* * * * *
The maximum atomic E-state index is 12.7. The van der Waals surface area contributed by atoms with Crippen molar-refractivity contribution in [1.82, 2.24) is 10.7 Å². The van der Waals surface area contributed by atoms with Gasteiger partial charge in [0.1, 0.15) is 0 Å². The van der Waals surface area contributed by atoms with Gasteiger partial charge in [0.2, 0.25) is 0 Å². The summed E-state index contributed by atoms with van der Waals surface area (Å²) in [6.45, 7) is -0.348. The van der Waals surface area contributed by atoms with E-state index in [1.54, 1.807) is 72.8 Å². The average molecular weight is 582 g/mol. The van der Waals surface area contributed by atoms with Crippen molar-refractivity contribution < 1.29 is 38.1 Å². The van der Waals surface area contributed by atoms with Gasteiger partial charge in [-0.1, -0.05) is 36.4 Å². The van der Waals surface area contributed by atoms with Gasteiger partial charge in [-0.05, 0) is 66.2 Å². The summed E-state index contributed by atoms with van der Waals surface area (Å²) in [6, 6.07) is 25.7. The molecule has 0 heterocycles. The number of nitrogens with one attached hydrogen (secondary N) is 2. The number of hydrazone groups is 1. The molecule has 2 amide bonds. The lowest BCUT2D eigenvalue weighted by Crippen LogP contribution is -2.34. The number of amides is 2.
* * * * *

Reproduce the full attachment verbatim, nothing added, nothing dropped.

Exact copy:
The maximum atomic E-state index is 12.7. The van der Waals surface area contributed by atoms with Crippen molar-refractivity contribution in [1.82, 2.24) is 10.7 Å². The van der Waals surface area contributed by atoms with Gasteiger partial charge in [0.1, 0.15) is 0 Å². The van der Waals surface area contributed by atoms with Gasteiger partial charge in [0.2, 0.25) is 0 Å². The summed E-state index contributed by atoms with van der Waals surface area (Å²) in [6.45, 7) is -0.348. The van der Waals surface area contributed by atoms with E-state index in [1.54, 1.807) is 72.8 Å². The average molecular weight is 582 g/mol. The van der Waals surface area contributed by atoms with Crippen molar-refractivity contribution < 1.29 is 38.1 Å². The van der Waals surface area contributed by atoms with Gasteiger partial charge in [-0.1, -0.05) is 36.4 Å². The van der Waals surface area contributed by atoms with Gasteiger partial charge in [-0.05, 0) is 66.2 Å². The summed E-state index contributed by atoms with van der Waals surface area (Å²) in [6, 6.07) is 25.7. The molecule has 0 heterocycles. The number of nitrogens with one attached hydrogen (secondary N) is 2. The number of hydrazone groups is 1. The molecule has 2 amide bonds. The lowest BCUT2D eigenvalue weighted by Crippen LogP contribution is -2.34. The number of amides is 2.